In its written opinion, the Court summarized plaintiffs' allegations, which detail the state's adoption of higher and higher standards while failing to align funding to those standards. Insufficient resources mean students do not have the opportunity to reach the standards, plaintiffs assert. More recently, the state went so far as to cap local taxing authority so that municipalities attempting to make up for state shortfalls were not allowed to do so, plaintiffs add.

The Court also quoted plaintiffs' complaint with regard to the most recent funding formula adopted by the state in 2010, noting that the formula "fails to provide adequate resources to allow children, especially in poor, urban communities, to obtain a quality education [and] a reasonable opportunity to meet the [state's] academic standards." The Court summarized plaintiffs' description of the dire state of school facilities, books, and supplies, and the low test scores that flow from the state's allegedly inadequate funding.

The state defendants filed a motion to dismiss this case, and the Court explained that its decision on the motion depended on interpretation of the Rhode Island Constitution's Education Clause, which states that:

"The diffusion of knowledge, as well as of virtue among the people, being essential to the preservation of their rights and liberties, it shall be the duty of the general assembly to promote public schools, and to adopt all means which they may deem necessary and proper to secure to the people the advantages and opportunities of education."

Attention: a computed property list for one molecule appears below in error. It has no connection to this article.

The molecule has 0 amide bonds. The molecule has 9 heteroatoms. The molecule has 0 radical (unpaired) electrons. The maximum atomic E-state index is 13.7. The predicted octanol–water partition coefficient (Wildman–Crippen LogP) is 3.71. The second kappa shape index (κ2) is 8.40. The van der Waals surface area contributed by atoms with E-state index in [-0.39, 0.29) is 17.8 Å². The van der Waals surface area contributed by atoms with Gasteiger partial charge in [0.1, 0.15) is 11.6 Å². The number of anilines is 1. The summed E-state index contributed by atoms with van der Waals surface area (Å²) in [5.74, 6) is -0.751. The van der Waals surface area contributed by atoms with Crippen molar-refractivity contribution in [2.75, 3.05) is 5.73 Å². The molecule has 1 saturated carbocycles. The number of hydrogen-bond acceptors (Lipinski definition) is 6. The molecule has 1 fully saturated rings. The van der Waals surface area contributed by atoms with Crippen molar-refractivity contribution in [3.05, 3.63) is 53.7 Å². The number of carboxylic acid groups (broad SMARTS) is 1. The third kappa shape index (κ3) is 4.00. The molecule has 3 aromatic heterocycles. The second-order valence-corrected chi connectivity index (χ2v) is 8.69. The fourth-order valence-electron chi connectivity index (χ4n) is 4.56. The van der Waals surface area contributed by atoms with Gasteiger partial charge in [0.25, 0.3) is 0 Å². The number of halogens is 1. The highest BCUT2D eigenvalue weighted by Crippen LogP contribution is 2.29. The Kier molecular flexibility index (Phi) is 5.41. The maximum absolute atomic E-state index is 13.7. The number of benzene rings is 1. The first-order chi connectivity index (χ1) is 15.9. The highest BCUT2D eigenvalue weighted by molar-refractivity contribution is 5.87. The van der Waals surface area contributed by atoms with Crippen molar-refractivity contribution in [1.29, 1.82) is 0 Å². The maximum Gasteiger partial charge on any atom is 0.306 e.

Although earlier precedent held that the Rhode Island General Assembly has exclusive authority over school funding, plaintiffs argued that repeal of a particular clause in the state constitution rendered that precedent irrelevant for the Woonsocket case. Plaintiffs also claimed that changes since the earlier precedent meant the state had replaced local control with state mandates. However, after an analysis of the impact of that repeal and other changes, the Supreme Court ruled that the General Assembly's broad discretion in how it complies with the Education Clause was not impaired.

The Court indicates that the political branches could solve the problem of school funding without a court order by improving the states' system. But the justices appear to ignore the General Assembly's history of allocating inadequate funding for schools in low-wealth communities.

Based on that history and the current ruling, it appears that meaningful relief and educational opportunity will come to the students in under-resourced Rhode Island communities only if and when voters amend and strengthen the state constitution's education clause. Only then will future plaintiffs with similar claims finally be granted their day in court. Some education advocates are proposing such an amendment.

More about the case via the Education Law Center at: http://www.edlawcenter.org and http://www.educationjustice.org